Added to One Word Sunday, List.
A part of Wordless Wednesday and One Word Sunday, Humour.
What can I tell you about this scene? Not a lot. It was taken in the harbor near Valletta in Malta. It’s a photo of three boats. I’m not even completely sure why I took the photo:
So that’s not completely true, the scene appealed to me, I liked all the blues and the greys. I liked the uniform appearance of the boats. When I went to edit it, I went for a vintage looked. I darkened the sky and boosted the green tones:
What will I do with this image? I don’t know, beyond keeping it just because I like it. What do you think of the edit? Do you sometimes keep images that you just like even if they have no other real use? Feel free to leave a comment below.
Added to Travel with Intent, Threesome.
One of the fun things about having a wide angle lens is that I can create photos that make an object seem like it dominates the landscape:
I’ve done several things to make the windmill feel larger than it is, but before I get to that, here is the original file:
Since there are several edits here, I’m going to write about them in the order that I applied them. I started with a crop. Cropping is one of those edits that photographers like to
argue about a lot discuss. Should you crop first thing or leave it till the end? As with many points of contention regarding photography, the answer is yes, you should do one of those things. I tend to consider it on a photo by photo basis. In this case, the crop came first. There were too many people if this image was to be one that was just about the windmill. The crop would be an easy way to remove some of them. I applied the rule of thirds to my crop, placing the center of the mill blades on the upper right meeting point of the grid. The rest of the people were dispatched with the healing brush in Photoshop. Because the sky was fairly evenly blue, the dust spots I have on my camera sensor were also obvious. The healing brush took care of those as well.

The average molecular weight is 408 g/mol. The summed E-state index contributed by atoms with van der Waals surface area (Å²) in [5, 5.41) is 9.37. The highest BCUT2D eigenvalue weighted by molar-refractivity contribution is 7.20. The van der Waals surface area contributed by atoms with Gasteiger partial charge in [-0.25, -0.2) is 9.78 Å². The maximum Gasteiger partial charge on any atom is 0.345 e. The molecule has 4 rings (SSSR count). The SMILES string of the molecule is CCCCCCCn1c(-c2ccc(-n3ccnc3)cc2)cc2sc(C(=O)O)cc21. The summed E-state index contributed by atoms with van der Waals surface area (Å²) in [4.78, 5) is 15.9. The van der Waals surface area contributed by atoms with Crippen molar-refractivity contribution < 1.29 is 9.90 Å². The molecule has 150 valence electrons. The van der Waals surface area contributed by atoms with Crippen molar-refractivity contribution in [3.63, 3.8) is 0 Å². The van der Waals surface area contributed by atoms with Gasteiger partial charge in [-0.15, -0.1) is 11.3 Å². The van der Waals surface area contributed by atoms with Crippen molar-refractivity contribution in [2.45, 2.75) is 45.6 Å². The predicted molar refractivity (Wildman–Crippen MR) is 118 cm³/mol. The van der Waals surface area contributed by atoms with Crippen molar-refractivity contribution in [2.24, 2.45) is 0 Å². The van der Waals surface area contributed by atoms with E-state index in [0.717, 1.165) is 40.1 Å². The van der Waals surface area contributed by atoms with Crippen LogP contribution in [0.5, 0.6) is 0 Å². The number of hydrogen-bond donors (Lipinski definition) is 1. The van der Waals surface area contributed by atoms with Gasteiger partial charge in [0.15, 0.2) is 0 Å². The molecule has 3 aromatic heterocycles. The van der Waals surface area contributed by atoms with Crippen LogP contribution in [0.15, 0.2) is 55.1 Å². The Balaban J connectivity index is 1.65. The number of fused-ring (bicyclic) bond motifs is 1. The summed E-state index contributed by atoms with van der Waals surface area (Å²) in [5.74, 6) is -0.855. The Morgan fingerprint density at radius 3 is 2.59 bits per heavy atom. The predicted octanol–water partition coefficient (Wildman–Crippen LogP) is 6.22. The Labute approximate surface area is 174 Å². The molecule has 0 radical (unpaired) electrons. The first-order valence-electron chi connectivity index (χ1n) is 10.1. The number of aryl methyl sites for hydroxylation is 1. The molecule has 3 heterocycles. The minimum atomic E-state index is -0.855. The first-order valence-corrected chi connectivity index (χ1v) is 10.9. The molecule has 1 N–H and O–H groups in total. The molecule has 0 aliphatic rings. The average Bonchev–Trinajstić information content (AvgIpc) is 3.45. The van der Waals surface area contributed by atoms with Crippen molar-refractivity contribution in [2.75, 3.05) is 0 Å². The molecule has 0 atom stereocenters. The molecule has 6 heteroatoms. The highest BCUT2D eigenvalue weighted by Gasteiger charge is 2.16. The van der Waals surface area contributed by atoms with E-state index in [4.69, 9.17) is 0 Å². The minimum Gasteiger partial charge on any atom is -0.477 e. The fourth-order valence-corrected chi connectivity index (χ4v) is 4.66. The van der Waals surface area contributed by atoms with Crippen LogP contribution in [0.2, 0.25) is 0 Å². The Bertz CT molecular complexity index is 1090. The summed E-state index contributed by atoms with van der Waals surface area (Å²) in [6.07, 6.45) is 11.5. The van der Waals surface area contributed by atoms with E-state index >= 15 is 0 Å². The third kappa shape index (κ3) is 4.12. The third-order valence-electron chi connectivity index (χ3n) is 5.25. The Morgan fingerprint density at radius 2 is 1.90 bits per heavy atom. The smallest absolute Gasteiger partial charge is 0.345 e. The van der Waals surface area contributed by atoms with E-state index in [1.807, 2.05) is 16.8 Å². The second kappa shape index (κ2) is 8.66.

The next step was to work with the tone curve in Lightroom. I actually wanted to move the point curve within the tone curve, because I knew I could create a more matte look to the photo by doing that. I just wasn’t sure where the button was for that in Lightroom, so I found this short article with the answer, it’s one of those simple but powerful things that Lightroom is capable of, once you find the right button!
From there I opened the split-toning panel and began to experiment. I have warmed the highlights of the image using that panel. I think that gives the final photo the bit of pop that it needed. I thought to use split-toning because over the weekend I read this article about it. The article is a good starting point I think, for understanding how split-toning works. Thanks to Lisa over at One Ocean at a Time for sending me the article last week as part of a discussion we were having about photo editing. If you are in the market for a blog that is full of the beauty of the world, hers is a good place to find that.
The last steps in my edits included adding some grain and a vignette. While I often sharpen my images near the end of the editing process, in this case, I chose to leave that step off.
What do you think of my edits? Feel free to leave a comment below.
Added to Travel with Intent: Giant.
Although my 70-200mm lens in a bit heavy, there are several reasons why I love it. One is the opportunity to get a close shot of nature with minimum disruption to my wild subjects, in this case, the seals near Blakeney Point. There are two types of seals in the area, this first photo is of a Grey Seal:
Here is the original shot.
This next photo is of the Common Seal:
Here is the original of that shot:
These photos were taken from a boat and my lens was set at 195mm and 170mm for the photos. In addition to having a long lens another trick to making the seals look closer than they were is to crop the images. In the case of the first photo, the crop is fairly small. I didn’t want to lose the shore or too much of the water as I thought they were important parts of the photo. I was more aggressive with the second photo in a couple of ways. The first is the crop, I’ve removed the blood-streaked seal completely. Secondly, I have changed the tone of the photo completely. While I warmed the first photo a bit, for this second one I wanted to change it completely, make it look like I had taken the shot in completely different light conditions. It’s a different look, but you still can tell how well these seals blend with their surroundings.
What do you think of my photos and their edits? Do you have a favorite? Feel free to leave a comment below.
A variation of that first image made it into my Instagram feed: